The Supreme Court on Thursday sought form an expert committee a report on desirability of the field trials for genetically modified crops within three months.
A bench headed by chief justice SH Kapadia asked the committee to submit the report on whether field trials for GMO (genetically modified organisms) can be completely banned and if they are to be allowed what should be the protocol.
The bench directed the committee to submit an interim report on the issue within three months if the final one is not possible.
The court passed the orders on a PIL filed in 2004 by NGO, Gene Campaign and anti-GMO activist Aruna Rodrigues, who had sought a complete moratorium on field trial for GMO.
The bench said the expert committee would be appointed in terms of the reference accepted earlier by the parties.
The apex court is hearing the plea on which it had on September 22, 2006 restrained the Genetic Engineering Advisory Committee (GEAC) from granting approval for the GM crops. However, it had modified its order on May 8, 2007 allowing it to look into 24 varieties of the transgenic food.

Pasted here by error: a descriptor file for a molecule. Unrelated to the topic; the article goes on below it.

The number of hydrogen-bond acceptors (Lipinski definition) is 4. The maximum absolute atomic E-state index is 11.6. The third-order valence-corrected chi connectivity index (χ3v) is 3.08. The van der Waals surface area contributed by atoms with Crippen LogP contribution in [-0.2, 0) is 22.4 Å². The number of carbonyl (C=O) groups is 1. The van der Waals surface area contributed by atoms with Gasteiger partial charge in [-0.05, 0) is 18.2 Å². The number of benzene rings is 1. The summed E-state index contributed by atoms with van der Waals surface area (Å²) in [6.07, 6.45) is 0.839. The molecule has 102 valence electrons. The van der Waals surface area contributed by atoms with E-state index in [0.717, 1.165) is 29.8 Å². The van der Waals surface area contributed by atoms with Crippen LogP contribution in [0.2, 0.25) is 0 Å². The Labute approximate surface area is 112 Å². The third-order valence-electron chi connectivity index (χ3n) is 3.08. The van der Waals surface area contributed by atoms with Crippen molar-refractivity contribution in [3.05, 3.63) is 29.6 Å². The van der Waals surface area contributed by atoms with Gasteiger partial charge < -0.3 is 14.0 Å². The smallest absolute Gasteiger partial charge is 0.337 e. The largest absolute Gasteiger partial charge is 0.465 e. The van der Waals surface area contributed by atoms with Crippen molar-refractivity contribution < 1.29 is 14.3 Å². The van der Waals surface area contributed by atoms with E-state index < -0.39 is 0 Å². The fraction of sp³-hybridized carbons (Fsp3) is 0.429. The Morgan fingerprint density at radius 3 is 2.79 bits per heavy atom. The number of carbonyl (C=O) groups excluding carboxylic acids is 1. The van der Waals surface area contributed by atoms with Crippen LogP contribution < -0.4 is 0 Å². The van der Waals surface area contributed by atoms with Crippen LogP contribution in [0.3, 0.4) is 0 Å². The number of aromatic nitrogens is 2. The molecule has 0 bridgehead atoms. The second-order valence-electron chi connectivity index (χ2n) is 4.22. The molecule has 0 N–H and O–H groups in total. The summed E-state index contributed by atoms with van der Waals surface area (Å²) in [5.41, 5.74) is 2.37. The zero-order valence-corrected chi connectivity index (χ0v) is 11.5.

The petitioner had alleged that GEAC was not properly constituted and allowing the open field trials for transgenic seeds will lead to contamination of related species and environment as proper safety guidelines were not in place.
The issue of GM crops have been in the apex court since 2004 and it has passed several orders.
While allowing the field trials, the court had imposed certain restriction including that the government should increase the isolation distance up to 200 metres between the GM planted fields and the other fields and a protocol for testing contamination up to 0.01 percent of neighbouring fields was established.
It had also said a designated scientist should be made responsible for ensuring that all the conditions were complied with during the field trials of GM seeds.